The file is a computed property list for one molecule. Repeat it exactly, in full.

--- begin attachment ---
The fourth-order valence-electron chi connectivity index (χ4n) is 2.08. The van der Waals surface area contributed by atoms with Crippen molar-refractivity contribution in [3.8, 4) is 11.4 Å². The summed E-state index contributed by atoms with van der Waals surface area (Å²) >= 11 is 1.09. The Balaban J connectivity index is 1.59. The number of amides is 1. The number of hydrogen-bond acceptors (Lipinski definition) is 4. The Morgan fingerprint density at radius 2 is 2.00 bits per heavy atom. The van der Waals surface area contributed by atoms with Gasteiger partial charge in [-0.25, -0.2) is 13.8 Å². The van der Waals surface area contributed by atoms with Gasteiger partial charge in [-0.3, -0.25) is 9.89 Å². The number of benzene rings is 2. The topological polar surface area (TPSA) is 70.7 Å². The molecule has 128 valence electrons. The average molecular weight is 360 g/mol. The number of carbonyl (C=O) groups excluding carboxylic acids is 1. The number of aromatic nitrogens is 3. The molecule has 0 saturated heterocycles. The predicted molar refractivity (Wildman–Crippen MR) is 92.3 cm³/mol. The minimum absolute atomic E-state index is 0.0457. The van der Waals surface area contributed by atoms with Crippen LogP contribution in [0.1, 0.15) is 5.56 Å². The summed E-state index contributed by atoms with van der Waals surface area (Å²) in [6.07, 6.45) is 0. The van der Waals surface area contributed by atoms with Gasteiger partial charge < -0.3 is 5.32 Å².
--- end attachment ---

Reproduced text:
The fourth-order valence-electron chi connectivity index (χ4n) is 2.08. The van der Waals surface area contributed by atoms with Crippen molar-refractivity contribution in [3.8, 4) is 11.4 Å². The summed E-state index contributed by atoms with van der Waals surface area (Å²) >= 11 is 1.09. The Balaban J connectivity index is 1.59. The number of amides is 1. The number of hydrogen-bond acceptors (Lipinski definition) is 4. The Morgan fingerprint density at radius 2 is 2.00 bits per heavy atom. The van der Waals surface area contributed by atoms with Gasteiger partial charge in [-0.25, -0.2) is 13.8 Å². The van der Waals surface area contributed by atoms with Gasteiger partial charge in [-0.3, -0.25) is 9.89 Å². The number of benzene rings is 2. The topological polar surface area (TPSA) is 70.7 Å². The molecule has 128 valence electrons. The average molecular weight is 360 g/mol. The number of carbonyl (C=O) groups excluding carboxylic acids is 1. The number of aromatic nitrogens is 3. The molecule has 0 saturated heterocycles. The predicted molar refractivity (Wildman–Crippen MR) is 92.3 cm³/mol. The minimum absolute atomic E-state index is 0.0457. The van der Waals surface area contributed by atoms with Crippen LogP contribution in [0.1, 0.15) is 5.56 Å². The summed E-state index contributed by atoms with van der Waals surface area (Å²) in [6.07, 6.45) is 0. The van der Waals surface area contributed by atoms with Gasteiger partial charge < -0.3 is 5.32 Å².